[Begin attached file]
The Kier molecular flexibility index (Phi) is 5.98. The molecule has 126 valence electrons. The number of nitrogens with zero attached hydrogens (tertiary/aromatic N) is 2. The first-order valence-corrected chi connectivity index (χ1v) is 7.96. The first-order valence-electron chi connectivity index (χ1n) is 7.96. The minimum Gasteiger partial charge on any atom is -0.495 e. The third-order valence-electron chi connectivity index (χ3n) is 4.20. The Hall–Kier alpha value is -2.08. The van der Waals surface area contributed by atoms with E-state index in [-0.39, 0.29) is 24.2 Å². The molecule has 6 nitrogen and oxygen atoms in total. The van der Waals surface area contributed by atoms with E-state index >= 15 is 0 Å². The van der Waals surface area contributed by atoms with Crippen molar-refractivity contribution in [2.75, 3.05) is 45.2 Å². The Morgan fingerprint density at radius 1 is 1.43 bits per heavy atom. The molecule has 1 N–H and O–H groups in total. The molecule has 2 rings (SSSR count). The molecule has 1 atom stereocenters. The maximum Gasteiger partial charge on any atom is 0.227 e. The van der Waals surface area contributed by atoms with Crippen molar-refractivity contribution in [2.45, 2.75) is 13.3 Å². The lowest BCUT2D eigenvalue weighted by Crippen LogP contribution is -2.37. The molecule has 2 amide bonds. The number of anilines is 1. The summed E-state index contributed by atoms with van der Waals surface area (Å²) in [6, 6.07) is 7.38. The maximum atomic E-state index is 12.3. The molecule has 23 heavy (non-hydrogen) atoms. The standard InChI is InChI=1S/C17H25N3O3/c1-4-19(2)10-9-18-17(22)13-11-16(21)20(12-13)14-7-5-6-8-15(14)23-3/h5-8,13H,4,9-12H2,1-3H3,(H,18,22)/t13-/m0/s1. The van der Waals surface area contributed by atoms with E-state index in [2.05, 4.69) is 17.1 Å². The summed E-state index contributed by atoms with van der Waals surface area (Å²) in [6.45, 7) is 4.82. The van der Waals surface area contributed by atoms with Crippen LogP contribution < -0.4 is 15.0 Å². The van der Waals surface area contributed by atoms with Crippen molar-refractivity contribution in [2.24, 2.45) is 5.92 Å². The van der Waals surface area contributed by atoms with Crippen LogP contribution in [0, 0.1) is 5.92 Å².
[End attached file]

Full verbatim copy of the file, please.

The Kier molecular flexibility index (Phi) is 5.98. The molecule has 126 valence electrons. The number of nitrogens with zero attached hydrogens (tertiary/aromatic N) is 2. The first-order valence-corrected chi connectivity index (χ1v) is 7.96. The first-order valence-electron chi connectivity index (χ1n) is 7.96. The minimum Gasteiger partial charge on any atom is -0.495 e. The third-order valence-electron chi connectivity index (χ3n) is 4.20. The Hall–Kier alpha value is -2.08. The van der Waals surface area contributed by atoms with E-state index in [-0.39, 0.29) is 24.2 Å². The molecule has 6 nitrogen and oxygen atoms in total. The van der Waals surface area contributed by atoms with E-state index >= 15 is 0 Å². The van der Waals surface area contributed by atoms with Crippen molar-refractivity contribution in [2.75, 3.05) is 45.2 Å². The Morgan fingerprint density at radius 1 is 1.43 bits per heavy atom. The molecule has 1 N–H and O–H groups in total. The molecule has 2 rings (SSSR count). The molecule has 1 atom stereocenters. The maximum Gasteiger partial charge on any atom is 0.227 e. The van der Waals surface area contributed by atoms with Crippen molar-refractivity contribution in [2.45, 2.75) is 13.3 Å². The lowest BCUT2D eigenvalue weighted by Crippen LogP contribution is -2.37. The molecule has 2 amide bonds. The number of anilines is 1. The summed E-state index contributed by atoms with van der Waals surface area (Å²) in [6, 6.07) is 7.38. The maximum atomic E-state index is 12.3. The molecule has 23 heavy (non-hydrogen) atoms. The standard InChI is InChI=1S/C17H25N3O3/c1-4-19(2)10-9-18-17(22)13-11-16(21)20(12-13)14-7-5-6-8-15(14)23-3/h5-8,13H,4,9-12H2,1-3H3,(H,18,22)/t13-/m0/s1. The van der Waals surface area contributed by atoms with E-state index in [2.05, 4.69) is 17.1 Å². The summed E-state index contributed by atoms with van der Waals surface area (Å²) in [6.45, 7) is 4.82. The van der Waals surface area contributed by atoms with Crippen LogP contribution < -0.4 is 15.0 Å². The van der Waals surface area contributed by atoms with Crippen molar-refractivity contribution in [2.24, 2.45) is 5.92 Å². The van der Waals surface area contributed by atoms with Crippen LogP contribution in [0, 0.1) is 5.92 Å².